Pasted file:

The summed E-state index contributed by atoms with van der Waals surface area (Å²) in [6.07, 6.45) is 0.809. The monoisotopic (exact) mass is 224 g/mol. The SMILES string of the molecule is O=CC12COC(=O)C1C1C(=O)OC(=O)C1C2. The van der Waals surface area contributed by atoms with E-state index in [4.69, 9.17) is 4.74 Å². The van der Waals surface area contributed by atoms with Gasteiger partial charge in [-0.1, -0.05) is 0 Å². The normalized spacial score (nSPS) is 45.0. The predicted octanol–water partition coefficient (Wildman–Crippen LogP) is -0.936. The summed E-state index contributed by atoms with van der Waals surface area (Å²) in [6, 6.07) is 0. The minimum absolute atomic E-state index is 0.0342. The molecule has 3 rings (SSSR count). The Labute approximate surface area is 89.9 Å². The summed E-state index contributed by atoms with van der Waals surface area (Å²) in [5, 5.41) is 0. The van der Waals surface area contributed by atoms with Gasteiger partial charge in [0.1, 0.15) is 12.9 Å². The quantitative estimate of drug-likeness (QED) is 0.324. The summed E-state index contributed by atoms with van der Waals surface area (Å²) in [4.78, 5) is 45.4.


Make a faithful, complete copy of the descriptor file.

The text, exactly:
The summed E-state index contributed by atoms with van der Waals surface area (Å²) in [6.07, 6.45) is 0.809. The monoisotopic (exact) mass is 224 g/mol. The SMILES string of the molecule is O=CC12COC(=O)C1C1C(=O)OC(=O)C1C2. The van der Waals surface area contributed by atoms with E-state index in [4.69, 9.17) is 4.74 Å². The van der Waals surface area contributed by atoms with Gasteiger partial charge in [-0.1, -0.05) is 0 Å². The normalized spacial score (nSPS) is 45.0. The predicted octanol–water partition coefficient (Wildman–Crippen LogP) is -0.936. The summed E-state index contributed by atoms with van der Waals surface area (Å²) in [6, 6.07) is 0. The minimum absolute atomic E-state index is 0.0342. The molecule has 3 rings (SSSR count). The Labute approximate surface area is 89.9 Å². The summed E-state index contributed by atoms with van der Waals surface area (Å²) in [5, 5.41) is 0. The van der Waals surface area contributed by atoms with Gasteiger partial charge in [0.1, 0.15) is 12.9 Å². The quantitative estimate of drug-likeness (QED) is 0.324. The summed E-state index contributed by atoms with van der Waals surface area (Å²) in [4.78, 5) is 45.4.